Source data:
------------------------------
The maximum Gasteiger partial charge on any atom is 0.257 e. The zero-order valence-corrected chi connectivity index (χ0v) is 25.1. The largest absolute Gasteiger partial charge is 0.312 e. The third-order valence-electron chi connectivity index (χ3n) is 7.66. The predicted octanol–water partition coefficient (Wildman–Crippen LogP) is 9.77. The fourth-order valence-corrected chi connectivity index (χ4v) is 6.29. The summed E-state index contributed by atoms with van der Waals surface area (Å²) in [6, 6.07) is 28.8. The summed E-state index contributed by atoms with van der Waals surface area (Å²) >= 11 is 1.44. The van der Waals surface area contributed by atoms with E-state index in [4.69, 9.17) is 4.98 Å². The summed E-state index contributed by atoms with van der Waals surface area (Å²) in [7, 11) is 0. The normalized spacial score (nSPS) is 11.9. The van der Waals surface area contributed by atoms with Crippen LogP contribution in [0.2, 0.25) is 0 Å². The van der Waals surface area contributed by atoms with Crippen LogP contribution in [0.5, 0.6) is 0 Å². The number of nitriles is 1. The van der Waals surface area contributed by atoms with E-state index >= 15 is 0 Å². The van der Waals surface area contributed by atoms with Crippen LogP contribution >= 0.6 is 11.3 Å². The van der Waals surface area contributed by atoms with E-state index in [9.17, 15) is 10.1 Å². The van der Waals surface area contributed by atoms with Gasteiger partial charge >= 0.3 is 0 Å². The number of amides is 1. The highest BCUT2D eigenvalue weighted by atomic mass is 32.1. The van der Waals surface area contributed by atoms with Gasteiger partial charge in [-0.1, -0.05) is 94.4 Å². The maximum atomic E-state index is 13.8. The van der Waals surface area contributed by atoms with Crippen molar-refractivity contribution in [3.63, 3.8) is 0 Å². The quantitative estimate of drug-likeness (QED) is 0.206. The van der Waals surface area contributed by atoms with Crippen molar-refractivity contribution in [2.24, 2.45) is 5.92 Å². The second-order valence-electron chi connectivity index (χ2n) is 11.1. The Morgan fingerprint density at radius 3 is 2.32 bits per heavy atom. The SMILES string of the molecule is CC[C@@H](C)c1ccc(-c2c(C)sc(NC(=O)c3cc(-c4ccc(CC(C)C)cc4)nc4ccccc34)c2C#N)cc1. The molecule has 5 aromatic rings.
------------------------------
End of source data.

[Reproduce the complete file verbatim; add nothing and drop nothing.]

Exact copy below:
The maximum Gasteiger partial charge on any atom is 0.257 e. The zero-order valence-corrected chi connectivity index (χ0v) is 25.1. The largest absolute Gasteiger partial charge is 0.312 e. The third-order valence-electron chi connectivity index (χ3n) is 7.66. The predicted octanol–water partition coefficient (Wildman–Crippen LogP) is 9.77. The fourth-order valence-corrected chi connectivity index (χ4v) is 6.29. The summed E-state index contributed by atoms with van der Waals surface area (Å²) in [6, 6.07) is 28.8. The summed E-state index contributed by atoms with van der Waals surface area (Å²) >= 11 is 1.44. The van der Waals surface area contributed by atoms with E-state index in [4.69, 9.17) is 4.98 Å². The summed E-state index contributed by atoms with van der Waals surface area (Å²) in [7, 11) is 0. The normalized spacial score (nSPS) is 11.9. The van der Waals surface area contributed by atoms with Crippen LogP contribution in [0.2, 0.25) is 0 Å². The van der Waals surface area contributed by atoms with Crippen LogP contribution in [0.5, 0.6) is 0 Å². The number of nitriles is 1. The van der Waals surface area contributed by atoms with E-state index >= 15 is 0 Å². The van der Waals surface area contributed by atoms with Crippen LogP contribution >= 0.6 is 11.3 Å². The van der Waals surface area contributed by atoms with E-state index in [9.17, 15) is 10.1 Å². The van der Waals surface area contributed by atoms with Gasteiger partial charge >= 0.3 is 0 Å². The number of amides is 1. The highest BCUT2D eigenvalue weighted by atomic mass is 32.1. The van der Waals surface area contributed by atoms with Gasteiger partial charge in [-0.1, -0.05) is 94.4 Å². The maximum atomic E-state index is 13.8. The van der Waals surface area contributed by atoms with Crippen molar-refractivity contribution in [3.63, 3.8) is 0 Å². The quantitative estimate of drug-likeness (QED) is 0.206. The van der Waals surface area contributed by atoms with Crippen molar-refractivity contribution in [2.24, 2.45) is 5.92 Å². The second-order valence-electron chi connectivity index (χ2n) is 11.1. The Morgan fingerprint density at radius 3 is 2.32 bits per heavy atom. The SMILES string of the molecule is CC[C@@H](C)c1ccc(-c2c(C)sc(NC(=O)c3cc(-c4ccc(CC(C)C)cc4)nc4ccccc34)c2C#N)cc1. The molecule has 5 aromatic rings.